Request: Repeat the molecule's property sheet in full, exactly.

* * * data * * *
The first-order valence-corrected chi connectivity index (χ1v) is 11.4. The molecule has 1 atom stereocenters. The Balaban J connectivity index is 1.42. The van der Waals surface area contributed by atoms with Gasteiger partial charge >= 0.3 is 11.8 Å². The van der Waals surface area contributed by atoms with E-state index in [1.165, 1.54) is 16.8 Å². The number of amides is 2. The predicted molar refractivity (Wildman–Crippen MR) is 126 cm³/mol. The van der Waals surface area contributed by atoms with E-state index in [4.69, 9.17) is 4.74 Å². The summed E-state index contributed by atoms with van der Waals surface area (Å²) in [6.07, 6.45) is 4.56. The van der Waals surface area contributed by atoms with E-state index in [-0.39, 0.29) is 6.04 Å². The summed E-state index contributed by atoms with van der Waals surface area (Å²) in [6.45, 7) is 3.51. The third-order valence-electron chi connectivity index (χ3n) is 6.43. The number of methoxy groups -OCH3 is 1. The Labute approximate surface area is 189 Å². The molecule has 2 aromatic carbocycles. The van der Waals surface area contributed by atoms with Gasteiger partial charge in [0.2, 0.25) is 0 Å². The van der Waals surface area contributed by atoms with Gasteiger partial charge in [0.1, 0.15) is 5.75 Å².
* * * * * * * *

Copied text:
The first-order valence-corrected chi connectivity index (χ1v) is 11.4. The molecule has 1 atom stereocenters. The Balaban J connectivity index is 1.42. The van der Waals surface area contributed by atoms with Gasteiger partial charge >= 0.3 is 11.8 Å². The van der Waals surface area contributed by atoms with E-state index in [1.165, 1.54) is 16.8 Å². The number of amides is 2. The predicted molar refractivity (Wildman–Crippen MR) is 126 cm³/mol. The van der Waals surface area contributed by atoms with E-state index in [4.69, 9.17) is 4.74 Å². The summed E-state index contributed by atoms with van der Waals surface area (Å²) in [6.07, 6.45) is 4.56. The van der Waals surface area contributed by atoms with E-state index in [-0.39, 0.29) is 6.04 Å². The summed E-state index contributed by atoms with van der Waals surface area (Å²) in [6.45, 7) is 3.51. The third-order valence-electron chi connectivity index (χ3n) is 6.43. The number of methoxy groups -OCH3 is 1. The Labute approximate surface area is 189 Å². The molecule has 2 aromatic carbocycles. The van der Waals surface area contributed by atoms with Gasteiger partial charge in [0.2, 0.25) is 0 Å². The van der Waals surface area contributed by atoms with Gasteiger partial charge in [0.1, 0.15) is 5.75 Å².